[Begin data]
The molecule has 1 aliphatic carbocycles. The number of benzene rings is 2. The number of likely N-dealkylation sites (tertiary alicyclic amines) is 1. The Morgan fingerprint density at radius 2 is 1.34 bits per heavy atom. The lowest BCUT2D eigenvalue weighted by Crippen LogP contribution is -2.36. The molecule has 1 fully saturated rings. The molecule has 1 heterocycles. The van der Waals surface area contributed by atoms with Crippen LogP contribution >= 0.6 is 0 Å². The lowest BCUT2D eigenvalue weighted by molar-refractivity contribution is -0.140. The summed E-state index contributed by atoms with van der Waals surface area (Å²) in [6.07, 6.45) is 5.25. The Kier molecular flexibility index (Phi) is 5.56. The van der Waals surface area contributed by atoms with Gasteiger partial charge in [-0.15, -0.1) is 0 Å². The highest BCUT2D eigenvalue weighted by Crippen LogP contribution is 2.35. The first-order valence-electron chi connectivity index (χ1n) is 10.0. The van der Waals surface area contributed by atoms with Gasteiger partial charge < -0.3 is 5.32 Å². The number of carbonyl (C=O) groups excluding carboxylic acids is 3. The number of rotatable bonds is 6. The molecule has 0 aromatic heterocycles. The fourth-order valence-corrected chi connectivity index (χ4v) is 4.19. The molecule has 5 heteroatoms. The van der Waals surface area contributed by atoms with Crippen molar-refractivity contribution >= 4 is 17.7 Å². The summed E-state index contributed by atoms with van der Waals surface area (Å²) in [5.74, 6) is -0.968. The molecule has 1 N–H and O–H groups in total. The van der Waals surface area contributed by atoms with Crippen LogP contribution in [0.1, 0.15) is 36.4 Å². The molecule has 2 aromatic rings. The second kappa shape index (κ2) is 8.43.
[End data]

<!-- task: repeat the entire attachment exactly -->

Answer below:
The molecule has 1 aliphatic carbocycles. The number of benzene rings is 2. The number of likely N-dealkylation sites (tertiary alicyclic amines) is 1. The Morgan fingerprint density at radius 2 is 1.34 bits per heavy atom. The lowest BCUT2D eigenvalue weighted by Crippen LogP contribution is -2.36. The molecule has 1 fully saturated rings. The molecule has 1 heterocycles. The van der Waals surface area contributed by atoms with Crippen LogP contribution >= 0.6 is 0 Å². The lowest BCUT2D eigenvalue weighted by molar-refractivity contribution is -0.140. The summed E-state index contributed by atoms with van der Waals surface area (Å²) in [6.07, 6.45) is 5.25. The Kier molecular flexibility index (Phi) is 5.56. The van der Waals surface area contributed by atoms with Gasteiger partial charge in [-0.15, -0.1) is 0 Å². The highest BCUT2D eigenvalue weighted by Crippen LogP contribution is 2.35. The first-order valence-electron chi connectivity index (χ1n) is 10.0. The van der Waals surface area contributed by atoms with Gasteiger partial charge < -0.3 is 5.32 Å². The number of carbonyl (C=O) groups excluding carboxylic acids is 3. The number of rotatable bonds is 6. The molecule has 0 aromatic heterocycles. The fourth-order valence-corrected chi connectivity index (χ4v) is 4.19. The molecule has 5 heteroatoms. The van der Waals surface area contributed by atoms with Crippen molar-refractivity contribution >= 4 is 17.7 Å². The summed E-state index contributed by atoms with van der Waals surface area (Å²) in [5.74, 6) is -0.968. The molecule has 1 N–H and O–H groups in total. The van der Waals surface area contributed by atoms with Crippen LogP contribution in [0.1, 0.15) is 36.4 Å². The molecule has 2 aromatic rings. The second kappa shape index (κ2) is 8.43.